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The Nonprofit Outcomes Toolbox: A Complete Guide to Program Effectiveness, Performance Measurement, and Results

ISBN: 978-1-118-04446-9
380 pages
April 2011
The Nonprofit Outcomes Toolbox: A Complete Guide to Program Effectiveness, Performance Measurement, and Results (1118044460) cover image
An invaluable guide to the outcome-based tools needed to help nonprofit organizations increase their effectiveness

The Nonprofit Outcomes Toolbox identifies stages in the use of outcomes and shows you how to use specific facets of existing outcome models to improve performance and achieve meaningful results.

Going beyond the familiar limits of the sector, this volume also illustrates how tools and approaches long in use in the corporate sector can be of great analytical and practical use to nonprofit, philanthropic, and governmental organizations . An outstanding resource for organizational and program leaders interested in improving performance, there is nothing else like this work currently available.

  • Shows how to identify and set meaningful, sustainable outcomes
  • Illustrates how to track and manage with outcomes
  • Offers guidance in assessing capacity, and using outcome-based communications
  • Features a companion Web site with the tools found in this book

Providing the tools and explanations needed to achieve program success, this book is a complete resource for the nonprofit, governmental, or philanthropic professional striving for greater effectiveness in programs or organizations.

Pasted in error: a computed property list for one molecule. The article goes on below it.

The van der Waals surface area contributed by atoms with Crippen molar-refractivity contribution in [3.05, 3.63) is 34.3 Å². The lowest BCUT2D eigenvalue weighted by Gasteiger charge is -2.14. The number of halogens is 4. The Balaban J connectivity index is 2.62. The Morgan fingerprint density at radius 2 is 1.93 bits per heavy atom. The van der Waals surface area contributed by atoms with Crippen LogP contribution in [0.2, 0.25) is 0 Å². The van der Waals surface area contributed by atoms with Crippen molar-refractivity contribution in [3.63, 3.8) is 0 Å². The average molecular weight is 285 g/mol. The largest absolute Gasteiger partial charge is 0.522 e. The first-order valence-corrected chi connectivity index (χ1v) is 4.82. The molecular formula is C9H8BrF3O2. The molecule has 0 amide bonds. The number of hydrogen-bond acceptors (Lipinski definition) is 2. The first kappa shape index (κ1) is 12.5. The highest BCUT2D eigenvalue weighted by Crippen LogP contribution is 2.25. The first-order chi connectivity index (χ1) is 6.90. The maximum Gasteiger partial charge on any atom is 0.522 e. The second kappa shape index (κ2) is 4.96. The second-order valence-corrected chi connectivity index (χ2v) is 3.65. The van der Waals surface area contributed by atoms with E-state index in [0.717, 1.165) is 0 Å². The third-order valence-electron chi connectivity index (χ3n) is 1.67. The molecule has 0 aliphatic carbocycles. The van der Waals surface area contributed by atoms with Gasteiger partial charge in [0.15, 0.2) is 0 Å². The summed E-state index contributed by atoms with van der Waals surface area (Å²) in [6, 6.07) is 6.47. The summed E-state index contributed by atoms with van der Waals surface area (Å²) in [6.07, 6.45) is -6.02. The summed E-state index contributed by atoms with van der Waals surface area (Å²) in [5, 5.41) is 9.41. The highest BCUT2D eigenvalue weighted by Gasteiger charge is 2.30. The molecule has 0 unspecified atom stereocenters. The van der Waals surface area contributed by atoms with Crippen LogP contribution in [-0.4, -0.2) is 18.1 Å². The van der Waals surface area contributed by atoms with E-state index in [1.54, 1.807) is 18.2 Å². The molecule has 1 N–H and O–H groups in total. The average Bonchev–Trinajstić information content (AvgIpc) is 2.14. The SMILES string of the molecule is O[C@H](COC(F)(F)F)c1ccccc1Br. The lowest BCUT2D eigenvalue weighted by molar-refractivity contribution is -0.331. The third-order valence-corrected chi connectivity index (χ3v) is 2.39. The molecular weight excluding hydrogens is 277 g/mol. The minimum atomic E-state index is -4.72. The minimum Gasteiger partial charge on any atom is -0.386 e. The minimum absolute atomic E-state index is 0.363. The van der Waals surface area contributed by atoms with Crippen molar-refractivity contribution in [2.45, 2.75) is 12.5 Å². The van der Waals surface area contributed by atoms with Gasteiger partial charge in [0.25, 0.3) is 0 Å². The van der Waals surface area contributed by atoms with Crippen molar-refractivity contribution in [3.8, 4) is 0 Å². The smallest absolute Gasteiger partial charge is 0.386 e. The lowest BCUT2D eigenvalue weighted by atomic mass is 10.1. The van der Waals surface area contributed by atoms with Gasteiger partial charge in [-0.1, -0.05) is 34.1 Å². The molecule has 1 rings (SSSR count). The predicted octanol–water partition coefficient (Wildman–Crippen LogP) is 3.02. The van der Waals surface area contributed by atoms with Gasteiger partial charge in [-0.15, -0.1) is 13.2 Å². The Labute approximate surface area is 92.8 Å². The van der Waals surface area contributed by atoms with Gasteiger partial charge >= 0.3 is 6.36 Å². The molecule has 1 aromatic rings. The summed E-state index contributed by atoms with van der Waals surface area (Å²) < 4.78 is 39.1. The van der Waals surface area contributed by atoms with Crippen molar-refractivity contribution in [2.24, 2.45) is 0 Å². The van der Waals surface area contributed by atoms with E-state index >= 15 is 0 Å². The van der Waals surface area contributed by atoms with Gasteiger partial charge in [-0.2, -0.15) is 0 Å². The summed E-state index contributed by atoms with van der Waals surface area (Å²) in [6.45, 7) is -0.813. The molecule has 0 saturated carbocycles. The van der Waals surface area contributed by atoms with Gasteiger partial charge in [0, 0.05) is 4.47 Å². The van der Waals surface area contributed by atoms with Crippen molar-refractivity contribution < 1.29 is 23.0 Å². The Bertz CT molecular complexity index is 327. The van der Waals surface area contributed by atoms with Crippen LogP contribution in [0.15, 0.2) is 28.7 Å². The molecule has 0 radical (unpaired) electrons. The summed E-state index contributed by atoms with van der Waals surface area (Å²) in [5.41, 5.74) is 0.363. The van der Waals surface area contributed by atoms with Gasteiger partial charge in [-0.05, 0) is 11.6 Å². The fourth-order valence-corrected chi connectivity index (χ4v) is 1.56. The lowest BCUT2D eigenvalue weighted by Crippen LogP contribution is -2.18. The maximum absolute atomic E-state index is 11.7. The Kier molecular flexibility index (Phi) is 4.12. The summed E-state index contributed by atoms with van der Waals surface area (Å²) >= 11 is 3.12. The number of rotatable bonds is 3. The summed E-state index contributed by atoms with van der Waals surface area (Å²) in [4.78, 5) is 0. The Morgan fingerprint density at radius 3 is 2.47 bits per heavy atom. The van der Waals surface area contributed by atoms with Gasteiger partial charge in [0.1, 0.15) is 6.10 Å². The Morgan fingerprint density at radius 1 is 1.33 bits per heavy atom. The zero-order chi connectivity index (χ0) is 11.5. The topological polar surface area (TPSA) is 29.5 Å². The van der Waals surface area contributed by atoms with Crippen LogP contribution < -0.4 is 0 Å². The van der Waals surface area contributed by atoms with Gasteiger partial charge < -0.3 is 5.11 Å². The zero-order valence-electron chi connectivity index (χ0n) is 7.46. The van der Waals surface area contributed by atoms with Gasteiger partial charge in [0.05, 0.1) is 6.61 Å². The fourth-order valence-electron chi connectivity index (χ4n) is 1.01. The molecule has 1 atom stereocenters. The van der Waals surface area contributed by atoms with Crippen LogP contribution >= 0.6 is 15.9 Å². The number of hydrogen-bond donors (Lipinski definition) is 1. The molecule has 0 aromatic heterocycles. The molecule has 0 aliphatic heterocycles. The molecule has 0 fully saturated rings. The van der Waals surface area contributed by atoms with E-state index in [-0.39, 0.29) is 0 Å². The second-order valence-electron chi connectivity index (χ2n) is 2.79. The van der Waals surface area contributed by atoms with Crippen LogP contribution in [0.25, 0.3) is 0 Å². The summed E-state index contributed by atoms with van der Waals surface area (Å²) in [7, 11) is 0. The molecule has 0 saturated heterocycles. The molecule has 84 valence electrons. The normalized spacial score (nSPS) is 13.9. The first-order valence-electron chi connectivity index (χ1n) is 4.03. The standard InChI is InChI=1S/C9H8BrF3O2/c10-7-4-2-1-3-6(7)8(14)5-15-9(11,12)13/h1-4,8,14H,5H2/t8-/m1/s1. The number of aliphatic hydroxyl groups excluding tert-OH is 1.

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Image Credits.

Foreword.

How to Use This Book.

Author’s Notes.

Acknowledgments.

Introduction.

PART ONE: THE BASICS.

Chapter 1: Approaching Outcomes.

Outcomes: The Third Stage of Management.

The Problem Approach.

The Activity Approach.

The Process Approach.

The Vision Approach.

In Summary.

Chapter 2: The Language of Outcomes.

Understanding the Language.

Shifting Perspectives.

From Funder to Investor.

From Activity to Results.

From Service to Change.

Chapter 3: The Shape of Outcomes.

The Importance of a Target.

Characteristics of Well-Defined Outcome Statements.

Positive Improvement.

Meaningful.

Sustainable.

Bound in Time.

Bound in Number.

Narrowly Focused . . .

. . . and Doable (with a Stretch!).

Measurable.

Verifiable.

Chapter 4: Finding Your Outcomes.

You Get What You Measure.

Results-Based Accountability (RBA).

A Common Outcome Framework.

Outcomes and Indicators.

Knowledge/Learning/Attitude.

Behavior.

Condition/Status.

PART TWO: WORKING WITH OUTCOMES.

Chapter 5: Planning with Outcomes.

Outcome Management Framework.

Another Approach.

Chapter 6: The Capacity for Outcomes.

Another Tool: SEED.

Chapter 7: Tracking with Outcomes.

Chapter 8: Learning with Outcomes.

Data versus Information versus Knowledge.

Chapter 9: Communicating with Outcomes.

The Smart Chart.

Chapter 10: Communicating Our Outcomes.

Scales and Ladders.

The Program Results Story.

Three Core Questions: Audience, Content, and Flow.

The Story Pyramid.

PART THREE: ADVANCED TOOLS.

Chapter 11: The Power of Six Sigma.

Chapter 12: Keeping It All in Balance.

Typical Scorecard.

The Public Sector Scorecard.

A Governmental Scorecard.

A Social Sector Scorecard.

An OASAS Scorecard.

Chapter 13: Budgeting with Outcomes.

Chapter 14: Outcomes in Administration.

Writing the Results Description.

PART FOUR: OTHER TOOLS AND PERSPECTIVES.

Chapter 15: A Different View of Nonprofits.

Chapter 16: Thinking about Value.

Chapter 17: Building Value In.

Chapter 18: A Few Final Tools . . .

Looking for Trouble: FMEA.

Gone Fishin’: A Cause and Effect Analysis.

TRIZ: Considering the Contradictions.

One Final Tool: Process Management.

Process Documentation.

Process Mapping.

Value Stream Mapping.

CONCLUSION.

Wrapping It All Up.

Appendix.

Notes.

About The Rensselaerville Institute.

About Charity Navigator.

About the Author.

Index.

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ROBERT M. PENNA, PhD, is a researcher and consultant, a member of the Charity Navigator Advisory Panel, and one of the nation's foremost experts in comparative outcome models for the nonprofit and governmental sectors.
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